The following year, the Great Depression began. With her husband unemployed, as was a fourth of the U.S. workforce, the now-pregnant Moreno found a job in a garment factory near Spanish Harlem in New York City. Conditions in the garment trades had always been difficult. Faced with long hours, seasonal employment, and low wages, the primarily immigrant workers had fought for union representation for years. The Depression only made conditions worse: those fortunate enough to still be employed saw their already low wages slashed. Working alongside Puerto Rican immigrants, many of whom were socialists, Luisa Moreno became radicalized.
While her upbringing and education set her apart from her co-workers in the garment factory, she did share their language. Even more important, many were women who like Moreno were forced to support children, and unemployed husbands, on meager wages. When her husband deserted her and their infant daughter, Moreno experienced firsthand the all-too-common hardship of unskilled women workers. Her work experiences, combined with her increasingly radical politics, caused Moreno to see union representation as the only way to increase wages and improve often dangerous or simply degrading work conditions. By the early 1930s, this daughter of an elite Guatemalan family became a full-time organizer for the Needle Trades Workers Industrial Union.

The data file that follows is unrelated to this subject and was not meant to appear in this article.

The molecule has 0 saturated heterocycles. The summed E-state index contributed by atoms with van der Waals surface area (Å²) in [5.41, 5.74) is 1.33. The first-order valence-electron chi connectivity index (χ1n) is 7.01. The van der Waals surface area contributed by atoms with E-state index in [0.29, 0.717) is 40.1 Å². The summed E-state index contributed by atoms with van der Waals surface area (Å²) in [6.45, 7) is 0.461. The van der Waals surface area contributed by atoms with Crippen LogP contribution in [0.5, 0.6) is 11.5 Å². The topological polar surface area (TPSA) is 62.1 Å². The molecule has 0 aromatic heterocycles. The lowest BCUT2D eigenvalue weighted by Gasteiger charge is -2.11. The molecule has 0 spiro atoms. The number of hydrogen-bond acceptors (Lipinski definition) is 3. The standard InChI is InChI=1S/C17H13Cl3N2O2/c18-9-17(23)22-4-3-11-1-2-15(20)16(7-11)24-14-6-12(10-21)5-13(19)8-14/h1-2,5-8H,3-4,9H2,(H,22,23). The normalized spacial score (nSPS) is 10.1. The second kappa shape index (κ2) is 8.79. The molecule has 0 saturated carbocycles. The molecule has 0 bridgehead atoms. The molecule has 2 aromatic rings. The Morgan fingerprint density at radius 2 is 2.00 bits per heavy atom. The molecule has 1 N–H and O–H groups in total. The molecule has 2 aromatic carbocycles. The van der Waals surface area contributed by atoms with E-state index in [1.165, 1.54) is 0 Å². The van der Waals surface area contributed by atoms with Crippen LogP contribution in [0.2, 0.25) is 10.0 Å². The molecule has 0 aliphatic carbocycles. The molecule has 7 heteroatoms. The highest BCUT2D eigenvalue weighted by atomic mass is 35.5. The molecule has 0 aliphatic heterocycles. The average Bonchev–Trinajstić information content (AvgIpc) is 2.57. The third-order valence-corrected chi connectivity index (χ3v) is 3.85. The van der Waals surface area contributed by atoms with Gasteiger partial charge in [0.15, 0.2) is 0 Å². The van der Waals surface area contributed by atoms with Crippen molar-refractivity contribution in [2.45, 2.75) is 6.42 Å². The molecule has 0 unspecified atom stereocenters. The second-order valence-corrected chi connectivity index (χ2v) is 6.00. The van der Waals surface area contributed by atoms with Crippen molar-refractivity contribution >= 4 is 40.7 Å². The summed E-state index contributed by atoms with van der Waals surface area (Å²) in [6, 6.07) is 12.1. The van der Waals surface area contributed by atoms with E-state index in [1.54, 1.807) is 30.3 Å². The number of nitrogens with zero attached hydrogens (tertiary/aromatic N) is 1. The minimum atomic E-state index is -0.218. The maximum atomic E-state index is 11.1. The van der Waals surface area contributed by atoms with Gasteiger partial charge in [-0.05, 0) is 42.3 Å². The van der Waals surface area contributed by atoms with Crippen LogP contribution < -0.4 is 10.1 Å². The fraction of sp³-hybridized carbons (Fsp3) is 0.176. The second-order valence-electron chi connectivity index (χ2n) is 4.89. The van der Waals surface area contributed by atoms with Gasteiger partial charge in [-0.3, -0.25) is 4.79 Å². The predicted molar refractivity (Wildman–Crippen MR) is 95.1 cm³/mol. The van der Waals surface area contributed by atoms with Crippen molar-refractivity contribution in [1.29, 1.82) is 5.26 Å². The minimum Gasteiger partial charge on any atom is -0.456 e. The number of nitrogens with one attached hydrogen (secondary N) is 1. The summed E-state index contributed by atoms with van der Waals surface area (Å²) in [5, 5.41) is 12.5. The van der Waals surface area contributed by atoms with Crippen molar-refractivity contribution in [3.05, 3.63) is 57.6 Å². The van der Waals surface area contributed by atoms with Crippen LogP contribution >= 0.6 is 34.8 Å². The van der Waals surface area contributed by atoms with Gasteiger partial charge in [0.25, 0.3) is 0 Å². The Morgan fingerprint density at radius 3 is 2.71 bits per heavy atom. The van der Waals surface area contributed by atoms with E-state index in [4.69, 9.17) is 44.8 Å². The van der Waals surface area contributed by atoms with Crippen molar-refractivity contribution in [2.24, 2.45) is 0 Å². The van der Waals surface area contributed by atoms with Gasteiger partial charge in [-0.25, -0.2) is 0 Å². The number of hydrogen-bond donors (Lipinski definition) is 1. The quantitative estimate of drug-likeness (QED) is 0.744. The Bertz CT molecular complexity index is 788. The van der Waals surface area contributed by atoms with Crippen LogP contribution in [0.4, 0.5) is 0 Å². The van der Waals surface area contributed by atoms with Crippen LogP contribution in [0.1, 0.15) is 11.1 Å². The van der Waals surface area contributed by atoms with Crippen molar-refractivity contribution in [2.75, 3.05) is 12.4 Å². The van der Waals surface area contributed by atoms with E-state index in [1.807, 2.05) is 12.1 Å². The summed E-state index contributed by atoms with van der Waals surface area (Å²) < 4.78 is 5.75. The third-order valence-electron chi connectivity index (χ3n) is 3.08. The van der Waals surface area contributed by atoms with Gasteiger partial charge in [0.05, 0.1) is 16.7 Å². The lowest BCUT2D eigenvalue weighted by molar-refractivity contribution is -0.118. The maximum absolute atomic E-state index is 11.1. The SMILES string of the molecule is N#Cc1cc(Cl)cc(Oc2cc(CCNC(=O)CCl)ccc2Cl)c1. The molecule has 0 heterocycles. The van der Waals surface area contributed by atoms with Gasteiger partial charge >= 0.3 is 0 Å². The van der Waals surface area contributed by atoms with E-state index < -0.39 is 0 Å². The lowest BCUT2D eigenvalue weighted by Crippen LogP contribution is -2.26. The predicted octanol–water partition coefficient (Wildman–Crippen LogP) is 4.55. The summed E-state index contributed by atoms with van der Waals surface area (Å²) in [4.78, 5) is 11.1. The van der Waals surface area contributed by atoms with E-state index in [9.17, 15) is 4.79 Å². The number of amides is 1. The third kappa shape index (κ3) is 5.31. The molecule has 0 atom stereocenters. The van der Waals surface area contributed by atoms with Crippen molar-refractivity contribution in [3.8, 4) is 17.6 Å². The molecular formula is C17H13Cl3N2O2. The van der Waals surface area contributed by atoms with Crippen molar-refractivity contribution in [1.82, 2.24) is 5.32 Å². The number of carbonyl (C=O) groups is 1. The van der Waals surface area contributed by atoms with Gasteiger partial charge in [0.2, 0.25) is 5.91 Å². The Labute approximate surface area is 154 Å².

At the same time that she was fighting for the rights of workers, Moreno was also actively fighting against the discrimination of Spanish-speaking people, then so common in the America. In 1930, a demonstration was organized to protest the opening of the movie Under a Texas Moon (with Myrna Loy as Lolita Romero in one of her early ethnic roles and Frank Fay playing a stereotypical "bandido" as Don Carlos), which Spanish-speaking immigrants saw as anti-Mexican. When the police forcibly broke up the demonstration, many protesters were injured, including one of the leaders who soon died of a fractured skull. Moreno joined several other New York Latino community leaders in organizing an even larger demonstration.
By the mid-1930s, she was working in Florida and Pennsylvania, organizing Italian and Cuban cigar makers for the American Federation of Labor (AFL). Union organizing was a demanding job, involving much travel and sometimes personal danger. Now officially divorced from her husband, Moreno had sole responsibility for her young daughter, who accompanied her when possible. However, it was frequently necessary for Moreno to board her child with sympathetic friends as she crossed the country organizing for the newly formed United Cannery,
Agricultural, Packing, and Allied Workers of America (UCAPAWA).
The UCAPAWA was born out of the increasingly widespread discontent within the AFL. At the 1936 AFL annual convention, an informal caucus met to discuss the AFL's apparent disinterest in organizing agricultural workers. The caucus, which included Moreno, asked the convention to sanction the formation of an agricultural and food processors union and to guarantee that the dues be set at a rate which the members, among the lowest paid of American workers, could afford. When the AFL ignored the caucus and its demands, caucus members decided to create their own independent international union. Thus the UCAPAWA was born at much the same time that the Committee of Industrial Organizations was gaining strength within the AFL. The Committee, headed by veteran miners' union president John L. Lewis, would finally break off from the AFL in 1938, becoming the Congress of Industrial Organizations (CIO).